angela-dufresne-hot_50 by 60 inches_2012.Angela Dufresne, Some Like it Hot, 2012, Oil on canvas, 50 by 60 inches

A hot/cold interior, a crimson stage in the middle of a veiled blue vault, one lone, naked lady, tiny in scale but lit up—the lightest thing in the room– presiding over a vast and louche lounge. A large chandelier looms in front of her, but it’s clearly not the room’s light source. That part is played, rather, by her. She is the sun and it is her glowing form that sheds light, since the only lit part of the chandelier is on the side facing her; the other is in shadow, like a waxing crescent moon. Due to the canted perspective of the room the chandelier hangs off to the right in front of her, as if they are engaged in a conversation of light. The room roils as a sensuous interior space—a nightclub perhaps, with three perspectivally-receding rows of carnival lights, casting a blue glow and framing the woman inside a barrel vault of that thick cobalt luster. There’s a potted palm off to the side in the red darkness, the fingers of which are snaking into the blue curtained archway created by the first row of tiny lights. A few dark figures cluster in the immediate foreground, evidently her audience.

This is a strange room. It is a spatial outlier. Blue curtains advance in a way they shouldn’t and the red background, which should be coming forward–as the color red does–, instead anomalously recedes. Clearly different rules apply here. Everything is dark and glowing with alizarin phosphorescence.

What to make of this scene? It seems to me that a kind of birthing space is being presented here- the glowing reds behind the frosty blue curtain swag suggesting a radiating uterine warmth, full of vulval folds like rectilinear muscle walls, while the blue-lit barrel vault mimes the coldness of the birth passage, the cleaving from the mother, and the loss of that sonorous warm bloody bag of primal nurture. Numerous thin frosty glazes, like thick veils, separate the viewer from that warm beckoning far away place behind. It brings to mind Peter Sloterdijk’s description of the vulval shape of certain doorways in the East. He says, “Whoever believes in ritual acts of approach, that they are standing before this entrance of all entrances, or envisages it in symbolic imagination, is immediately affected by a suction that is meant to make the beholder’s senses reel….And in reality, as soon as the entrants pass through the grotto grate, they encounter the tropical night; and the fall of this exquisite night would mark the end of everything based on clearing, distance and concreteness. From now on, asking about the intimate has its price for the analytical intelligence too.”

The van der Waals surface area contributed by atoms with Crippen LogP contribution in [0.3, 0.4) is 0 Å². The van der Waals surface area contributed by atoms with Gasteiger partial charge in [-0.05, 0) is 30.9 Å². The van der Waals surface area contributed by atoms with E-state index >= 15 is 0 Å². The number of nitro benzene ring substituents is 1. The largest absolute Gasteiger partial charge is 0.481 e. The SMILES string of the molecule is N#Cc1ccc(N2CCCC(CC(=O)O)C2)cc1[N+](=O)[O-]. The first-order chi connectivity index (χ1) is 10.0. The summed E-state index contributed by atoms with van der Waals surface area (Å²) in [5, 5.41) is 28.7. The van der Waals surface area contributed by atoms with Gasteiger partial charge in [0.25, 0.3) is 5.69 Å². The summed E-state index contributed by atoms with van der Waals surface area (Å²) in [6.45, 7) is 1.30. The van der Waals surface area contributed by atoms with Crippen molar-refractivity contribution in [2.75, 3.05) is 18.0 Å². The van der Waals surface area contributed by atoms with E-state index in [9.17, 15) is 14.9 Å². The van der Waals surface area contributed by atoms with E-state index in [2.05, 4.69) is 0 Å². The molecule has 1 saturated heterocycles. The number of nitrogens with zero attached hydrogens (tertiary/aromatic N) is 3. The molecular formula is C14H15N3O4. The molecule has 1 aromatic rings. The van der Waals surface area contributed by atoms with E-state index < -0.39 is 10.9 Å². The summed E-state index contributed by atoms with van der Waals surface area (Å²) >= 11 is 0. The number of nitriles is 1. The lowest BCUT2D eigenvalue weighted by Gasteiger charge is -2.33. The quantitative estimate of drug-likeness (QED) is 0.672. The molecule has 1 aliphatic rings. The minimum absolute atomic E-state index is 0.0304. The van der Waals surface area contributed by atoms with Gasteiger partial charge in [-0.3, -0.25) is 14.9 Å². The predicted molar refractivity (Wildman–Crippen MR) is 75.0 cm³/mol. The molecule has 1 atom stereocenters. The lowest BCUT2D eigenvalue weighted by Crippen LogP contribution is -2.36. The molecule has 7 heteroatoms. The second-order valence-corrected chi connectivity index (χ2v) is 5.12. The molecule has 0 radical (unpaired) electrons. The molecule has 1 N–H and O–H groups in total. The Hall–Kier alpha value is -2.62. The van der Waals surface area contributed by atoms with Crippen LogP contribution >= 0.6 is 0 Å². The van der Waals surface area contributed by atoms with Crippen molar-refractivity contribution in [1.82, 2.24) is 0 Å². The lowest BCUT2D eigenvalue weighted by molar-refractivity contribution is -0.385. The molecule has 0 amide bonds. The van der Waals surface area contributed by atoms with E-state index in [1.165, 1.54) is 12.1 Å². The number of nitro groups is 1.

We are off balance here, like swooning mendicants. Or newborns. We are transfixed by the tiny lady with her warm glow, but she seems to be making fools of us, wearing her silly duck bill of a mouth. We want to submit to her, follow her back into that memory of uterine sublimity as she and the chandelier orb, like a glowing ovum, gaze at each other in a continuous back and forth. But we know we would be foolish to do so; she would only lead us astray. Where’s the authentic mother in all of this, the one who’s supposed to notice us, tend to us? Why are we being messed with here?

We pause and recollect; maybe that’s all we get. Maybe this is about the provisional nature of the maternal, that it’s not about perfection, a return to the womb and the biunal relationship at all, but about the pleasures of the attractive promise. This is desire, desiring itself continuously, unceasingly, not mother at all. We’ve been done with mother for a while now. We’re off to our own version of Yonder. And with the experience of desire comes the pleasure of wanting and gazing and, as is the nature of painting, not having to stop. We can look and look, touch with our eyes, and imagine the mother in whatever false guise she may assume. She is still a goddess despite her mask.

SPw_Sanctuary, 2014Julie Heffernan, Self Portrait with Sanctuary, 2014, Oil on canvas, 102 x 76 inches